The term “malware” consists of two words: “malicious” and “software,” so this phenomenon speaks for itself. In everyday life, all malware is often called computer viruses, although this is terminologically incorrect. Malware includes any software that penetrates devices without permission. Such applications cause direct or indirect damage, such as disrupting the computer or stealing user’s data. In this regard, we need to know what is malware protection and how to guarantee it for your devices.
Malware is created to achieve two main goals. One of them is to benefit from the information found on the victim’s computer or from interfering with the OS. For example, an attacker seeks the ability to control a computer, steals secret information, and demands a ransom. The second group of goals is not related to material gain. Writing malicious code can manifest the desire of the author who created the program to establish himself in his skills, ordinary hooliganism, or a joke.
1. Malware Classification
Let’s review the main types of malware :
Agents or botnets. A botnet is a group of infected computers that receive commands from an attacker; the appropriate malware is responsible for receiving and executing these commands. Such a network can include several units to millions of computers; it is also called a zombie network.
Exploits are hacker utilities designed to exploit vulnerabilities in software.
Computer viruses. A virus is called a program that embeds its code in other applications (“infects” them), so that every time an infected object starts, this code executes.
Rootkits are the tools created to hide malicious activity (for example, other applications will not be able to detect files belonging to unwanted software).
Network worms are malware with a variety of functional loads that can independently spread over computer networks.
“Trojan horses” (“Trojans”) are a wide class of malicious objects of various destinations that usually do not have their own distribution mechanism (that is, they cannot infect files or reproduce their copies through the network). The name came from the early tactics of their penetration – under the guise of a legitimate program or a hidden addition.
Ransomware is a special group of malware that needs to be distinguished. The scenario of such malware is that in some way, they block the user’s access to his data and require a ransom for unlocking.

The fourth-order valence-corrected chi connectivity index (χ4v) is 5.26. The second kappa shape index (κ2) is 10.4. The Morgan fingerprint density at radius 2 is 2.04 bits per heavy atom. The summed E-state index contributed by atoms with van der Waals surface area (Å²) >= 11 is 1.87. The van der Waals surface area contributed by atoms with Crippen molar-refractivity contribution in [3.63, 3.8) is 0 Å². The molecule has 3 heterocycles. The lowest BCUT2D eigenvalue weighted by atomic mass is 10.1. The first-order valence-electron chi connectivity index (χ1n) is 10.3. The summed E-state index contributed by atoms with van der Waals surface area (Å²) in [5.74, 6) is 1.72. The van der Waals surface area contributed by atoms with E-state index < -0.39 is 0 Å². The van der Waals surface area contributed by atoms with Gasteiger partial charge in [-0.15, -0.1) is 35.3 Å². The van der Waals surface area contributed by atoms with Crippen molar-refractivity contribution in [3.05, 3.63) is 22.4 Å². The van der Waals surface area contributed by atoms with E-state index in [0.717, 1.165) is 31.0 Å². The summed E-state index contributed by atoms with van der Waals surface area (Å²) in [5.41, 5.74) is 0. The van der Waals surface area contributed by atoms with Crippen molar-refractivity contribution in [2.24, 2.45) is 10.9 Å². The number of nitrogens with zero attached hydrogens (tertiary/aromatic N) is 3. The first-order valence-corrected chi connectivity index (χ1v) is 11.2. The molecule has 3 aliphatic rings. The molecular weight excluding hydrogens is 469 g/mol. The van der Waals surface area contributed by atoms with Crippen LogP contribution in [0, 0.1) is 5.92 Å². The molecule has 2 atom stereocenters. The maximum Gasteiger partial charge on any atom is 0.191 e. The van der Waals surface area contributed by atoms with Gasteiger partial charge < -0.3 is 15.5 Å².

2. Threat Source
The most dangerous and complex malware is custom-made by state intelligence agencies or related cybercrime groups. Such objects have a pronounced specificity and are aimed at a specific victim or group of victims. The purpose of their work may be to collect and steal secret data or direct harm. However, most malware is created by ordinary attackers who are not associated with organized cybercrime or special services. By implementing their developments on the victim’s computer, they can steal data to access bank accounts, carry out network attacks from an infected device, extort ransoms, advertise dubious products, or send spam.
The source of the malware distribution is separate criminals. They steal logins, passwords, and other personal information (for example, accounts of participants in online games) for unauthorized use or sale. Researchers who are inventing other methods of infection and counteracting antivirus products can introduce malware. The purpose of these programmers is not to benefit, but to study the computer environment and test their ideas.
3. Risk Analysis
Personal computer users sometimes do not consider malware a serious threat, although they often become identity theft victims or block a computer with a ransom demand. Business, on the contrary, speaks of infections as a significant threat to its activities. Malware that enters IoT devices is becoming widespread. So, a company from Britain created a ransomware virus for a thermostat connected to Wi-Fi. Having gained control of the equipment, it is able to lower the temperature to a critical level and demand money.
There is no absolute protection against infections, but you can reduce the risk of the threat. To do this, you need to install new versions of operating systems, monitor the update of all programs, use antivirus solutions from reliable manufacturers, prevent unauthorized people from accessing PCs, not open suspicious links, letters, and files, and perform a number of other protective measures.